The Go 1.17 release comes with a couple of interesting updates.
Go 1.17 was released on August 16, 2021 and includes a couple of noteworthy changes. The full changelog is here, and I will not look into all changes in detail but rather take a closer look at the most interesting ones. This includes changes that have an noticeable impact on everyday work.
Let's start by looking at changes to the tool chain, especially those these might have an impact on current projects.
The Go Module system observes a couple of enhancements, most notably module graph pruning and lazy builds.
Up to Go 1.16, a module graph might contain module requirements that have no impact on building the main module. (Side note: "main module" refers to the module in which the
go command is invoked. In other words, it is the module for that you are about to run
go test, or similar commands.)
Go 1.17 prunes the module graph from those "impact-less" dependencies, except for cases that require backward compatibility to module files created with Go 1.16 or earlier.
In turn, the
go.mod file contains more direct dependencies. This change enables another feature: lazy module loading. The
gotool does not have to download
go.mod files of dependencies anymore that have no impact on the current build.
What this means for your projects
If you re-create a
go.modfile with Go 1.17, its contents may change, as
require directives may be added if the dependencies include modules that provide transitively-imported packages.
Developers can mark a module as deprecated by first adding a
// Deprecated: comment to
go.mod and then tagging a new version. If
go get finds a deprecated module that is needed for a build, it prints a warning.
Tip: To find deprecations of all dependencies of a module, use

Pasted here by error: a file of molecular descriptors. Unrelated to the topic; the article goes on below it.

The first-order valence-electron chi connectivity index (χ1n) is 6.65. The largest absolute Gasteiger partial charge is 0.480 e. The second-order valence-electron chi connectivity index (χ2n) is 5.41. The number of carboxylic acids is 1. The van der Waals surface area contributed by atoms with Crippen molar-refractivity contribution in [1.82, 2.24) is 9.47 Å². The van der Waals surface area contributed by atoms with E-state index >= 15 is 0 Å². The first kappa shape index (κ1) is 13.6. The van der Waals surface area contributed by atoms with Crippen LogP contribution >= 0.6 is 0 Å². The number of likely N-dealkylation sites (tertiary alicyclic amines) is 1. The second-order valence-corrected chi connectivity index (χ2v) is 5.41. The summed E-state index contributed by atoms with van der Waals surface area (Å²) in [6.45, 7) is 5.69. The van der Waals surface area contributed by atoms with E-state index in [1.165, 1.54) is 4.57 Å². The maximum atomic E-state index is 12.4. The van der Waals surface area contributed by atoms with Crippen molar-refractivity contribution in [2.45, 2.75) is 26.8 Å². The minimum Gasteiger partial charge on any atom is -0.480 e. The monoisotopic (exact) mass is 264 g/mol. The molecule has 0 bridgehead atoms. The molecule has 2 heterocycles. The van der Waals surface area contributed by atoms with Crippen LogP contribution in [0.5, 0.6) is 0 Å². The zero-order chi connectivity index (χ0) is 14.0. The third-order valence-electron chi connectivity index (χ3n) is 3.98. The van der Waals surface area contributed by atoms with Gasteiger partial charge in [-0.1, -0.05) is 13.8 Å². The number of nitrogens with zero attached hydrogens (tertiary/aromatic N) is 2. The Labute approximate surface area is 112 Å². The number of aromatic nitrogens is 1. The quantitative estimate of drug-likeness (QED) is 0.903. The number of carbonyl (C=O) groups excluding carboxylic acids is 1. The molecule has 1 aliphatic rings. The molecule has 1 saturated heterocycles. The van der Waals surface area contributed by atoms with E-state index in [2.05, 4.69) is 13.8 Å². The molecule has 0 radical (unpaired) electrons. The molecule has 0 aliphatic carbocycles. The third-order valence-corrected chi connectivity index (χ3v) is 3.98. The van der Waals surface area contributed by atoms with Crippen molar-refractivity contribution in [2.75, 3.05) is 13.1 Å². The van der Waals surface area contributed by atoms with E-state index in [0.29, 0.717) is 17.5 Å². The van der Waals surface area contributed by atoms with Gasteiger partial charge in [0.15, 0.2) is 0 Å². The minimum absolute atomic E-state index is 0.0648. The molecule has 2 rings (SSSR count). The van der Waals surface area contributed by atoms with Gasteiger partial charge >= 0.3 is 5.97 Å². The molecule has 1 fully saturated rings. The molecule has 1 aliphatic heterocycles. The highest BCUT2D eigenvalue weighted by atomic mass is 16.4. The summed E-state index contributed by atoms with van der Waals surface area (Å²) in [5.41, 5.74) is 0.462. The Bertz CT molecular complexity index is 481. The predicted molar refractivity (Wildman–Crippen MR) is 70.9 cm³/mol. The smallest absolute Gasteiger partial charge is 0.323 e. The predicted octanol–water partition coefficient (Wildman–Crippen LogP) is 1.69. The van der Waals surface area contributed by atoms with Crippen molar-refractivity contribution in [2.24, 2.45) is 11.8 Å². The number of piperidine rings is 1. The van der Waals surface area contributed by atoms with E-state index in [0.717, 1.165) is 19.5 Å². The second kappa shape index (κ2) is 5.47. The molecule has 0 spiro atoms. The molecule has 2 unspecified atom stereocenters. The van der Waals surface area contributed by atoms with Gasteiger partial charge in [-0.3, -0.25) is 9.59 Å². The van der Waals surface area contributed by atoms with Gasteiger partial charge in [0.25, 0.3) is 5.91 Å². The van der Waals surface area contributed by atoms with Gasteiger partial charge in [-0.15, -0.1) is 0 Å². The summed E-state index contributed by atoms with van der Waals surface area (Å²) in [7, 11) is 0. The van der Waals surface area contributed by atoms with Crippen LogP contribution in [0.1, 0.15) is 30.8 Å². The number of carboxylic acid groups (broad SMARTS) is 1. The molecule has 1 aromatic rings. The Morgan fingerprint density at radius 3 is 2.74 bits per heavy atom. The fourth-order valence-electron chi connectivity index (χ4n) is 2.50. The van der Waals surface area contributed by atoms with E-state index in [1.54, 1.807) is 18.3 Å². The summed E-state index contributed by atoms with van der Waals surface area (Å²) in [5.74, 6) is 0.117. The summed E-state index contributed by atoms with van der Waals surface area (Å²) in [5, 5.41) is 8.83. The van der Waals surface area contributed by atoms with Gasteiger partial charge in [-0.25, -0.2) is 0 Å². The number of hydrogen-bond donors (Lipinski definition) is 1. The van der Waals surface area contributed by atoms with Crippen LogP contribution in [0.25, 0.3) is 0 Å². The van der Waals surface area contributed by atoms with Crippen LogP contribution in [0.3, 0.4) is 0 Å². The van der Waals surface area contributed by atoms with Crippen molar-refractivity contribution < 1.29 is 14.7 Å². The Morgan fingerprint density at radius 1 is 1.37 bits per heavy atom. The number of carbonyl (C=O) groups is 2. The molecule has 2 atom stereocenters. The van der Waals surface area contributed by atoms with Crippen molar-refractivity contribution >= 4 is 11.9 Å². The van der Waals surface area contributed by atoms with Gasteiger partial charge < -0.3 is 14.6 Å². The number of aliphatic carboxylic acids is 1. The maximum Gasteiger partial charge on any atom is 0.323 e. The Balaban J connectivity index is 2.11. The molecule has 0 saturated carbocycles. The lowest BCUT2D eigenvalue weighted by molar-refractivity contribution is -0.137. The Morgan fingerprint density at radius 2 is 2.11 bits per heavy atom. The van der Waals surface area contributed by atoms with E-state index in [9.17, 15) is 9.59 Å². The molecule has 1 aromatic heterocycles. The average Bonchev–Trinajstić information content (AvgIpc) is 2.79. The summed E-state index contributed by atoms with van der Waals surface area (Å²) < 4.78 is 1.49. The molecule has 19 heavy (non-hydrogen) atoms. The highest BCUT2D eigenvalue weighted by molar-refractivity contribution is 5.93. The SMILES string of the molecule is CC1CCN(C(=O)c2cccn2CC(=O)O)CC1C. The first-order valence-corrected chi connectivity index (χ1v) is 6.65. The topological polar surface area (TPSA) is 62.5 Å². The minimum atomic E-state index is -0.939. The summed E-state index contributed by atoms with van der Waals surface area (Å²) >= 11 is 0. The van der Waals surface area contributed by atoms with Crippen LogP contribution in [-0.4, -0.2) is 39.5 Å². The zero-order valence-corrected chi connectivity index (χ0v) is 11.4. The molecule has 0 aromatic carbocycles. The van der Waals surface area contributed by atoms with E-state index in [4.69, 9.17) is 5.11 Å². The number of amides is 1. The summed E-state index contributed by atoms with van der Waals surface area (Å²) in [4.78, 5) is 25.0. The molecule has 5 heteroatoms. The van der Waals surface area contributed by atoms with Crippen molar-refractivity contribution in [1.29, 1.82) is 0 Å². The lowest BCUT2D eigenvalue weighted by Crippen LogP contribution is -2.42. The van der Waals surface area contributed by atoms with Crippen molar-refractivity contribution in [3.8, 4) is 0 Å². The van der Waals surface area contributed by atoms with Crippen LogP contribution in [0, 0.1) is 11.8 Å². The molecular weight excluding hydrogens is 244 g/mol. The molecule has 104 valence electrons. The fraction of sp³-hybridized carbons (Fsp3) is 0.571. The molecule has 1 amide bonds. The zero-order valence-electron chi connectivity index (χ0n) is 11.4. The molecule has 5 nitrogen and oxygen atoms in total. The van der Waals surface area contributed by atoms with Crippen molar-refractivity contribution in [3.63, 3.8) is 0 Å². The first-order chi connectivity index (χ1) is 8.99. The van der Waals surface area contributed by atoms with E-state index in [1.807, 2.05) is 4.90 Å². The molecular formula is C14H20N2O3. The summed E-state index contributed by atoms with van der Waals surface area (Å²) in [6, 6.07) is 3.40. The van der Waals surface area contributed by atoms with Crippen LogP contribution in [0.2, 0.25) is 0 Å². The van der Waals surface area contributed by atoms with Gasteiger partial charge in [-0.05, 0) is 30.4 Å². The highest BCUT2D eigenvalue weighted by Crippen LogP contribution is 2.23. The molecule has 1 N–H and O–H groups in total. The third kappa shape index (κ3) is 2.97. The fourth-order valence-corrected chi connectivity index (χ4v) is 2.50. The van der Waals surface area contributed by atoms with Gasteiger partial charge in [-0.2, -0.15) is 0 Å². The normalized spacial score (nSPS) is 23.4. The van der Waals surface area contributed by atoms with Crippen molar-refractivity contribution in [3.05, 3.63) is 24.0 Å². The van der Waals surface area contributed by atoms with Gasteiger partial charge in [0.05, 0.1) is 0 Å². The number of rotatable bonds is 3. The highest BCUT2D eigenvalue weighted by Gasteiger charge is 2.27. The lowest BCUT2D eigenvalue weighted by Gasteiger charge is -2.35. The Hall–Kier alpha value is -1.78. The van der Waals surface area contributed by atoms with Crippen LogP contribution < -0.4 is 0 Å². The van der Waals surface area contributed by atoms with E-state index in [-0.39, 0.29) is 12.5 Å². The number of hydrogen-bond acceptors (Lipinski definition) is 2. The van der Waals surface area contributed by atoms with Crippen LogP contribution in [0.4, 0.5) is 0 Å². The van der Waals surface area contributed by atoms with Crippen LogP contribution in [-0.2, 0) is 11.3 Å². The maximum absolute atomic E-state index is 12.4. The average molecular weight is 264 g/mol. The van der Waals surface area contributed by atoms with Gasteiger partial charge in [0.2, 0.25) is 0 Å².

go list -m -u
go mod download is invoked without arguments, sums are no longer saved for downloaded module content.
go mod download all to save sums for all modules.
Two updates to
go get has no
-insecure flag anymore. If you need to download modules via plain HTTP (for example, from a private repository inside your company), use the
GOINSECURE environment variable instead.
go get for installing commands outside the main module is deprecated.
go install [email protected] instead, where
@version is either a valid SemVer tag, or the string
From Go 1.18 onwards, the
-d flag ("dowload only") will always be enabled, hence making installing via
go get impossible.
Go 1.17 introduces a new syntax for conditional build comments.
A build comment like
// +build linux,amd64 darwin
can now be written as
//go:build linux && amd64 || darwin
which is definitely less confusing, especially for developers who do not use conditional build tags every day. ("What's the AND operator again? Comma or space?")
//go: syntax is in line with other comment-based directives like
//go:generate, making the comment directive syntax more consistent.
The old syntax continues to be recognized (at least during a migration phase), and
go fmt automatically synchronize build comments of the new syntax with existing build comments of the old syntax.
In addition to that, go vet warns about unmatched
// +build lines.
An enhancement to the language itself now allows to convert an expression
s of type
T ("slice of type T") to an array pointer type
N must be equal to, or larger than,
len(s). (In other words, the array must be declared as large enough so that it can refer to all elements of the slice.) Otherwise the conversion panics.
The standard library received quite a number of changes but most of them are rather small and address some edge case only, or are speed enhancements (especially for some of the
unsafe now comes with two functions that make common operations simpler.
unsafe.Add(ptr, len) implements
unsafe.Pointer(uintptr(ptr) + uintptr(len)).
unsafe.Slice(ptr, len) returns a slice whose elements are of the same type as
ptr. (Not surprisingly, the slice's underlying array starts at
ptr and has a length and capacity of
net/http packages do not accept semicolons in URL query strings anymore, except if they are percent-encoded. Previously, semicolons were accepted as settings separators besides ampersands (
If you want to ensure that your tests only succeed because they run in a certain order, the new testing flag
-shuffle is for you.
See the Go 1.17 changelog for the full list of changes.
As always, the latest Go release is available at golang.org/dl.
Happy coding! ʕ◔ϖ◔ʔ
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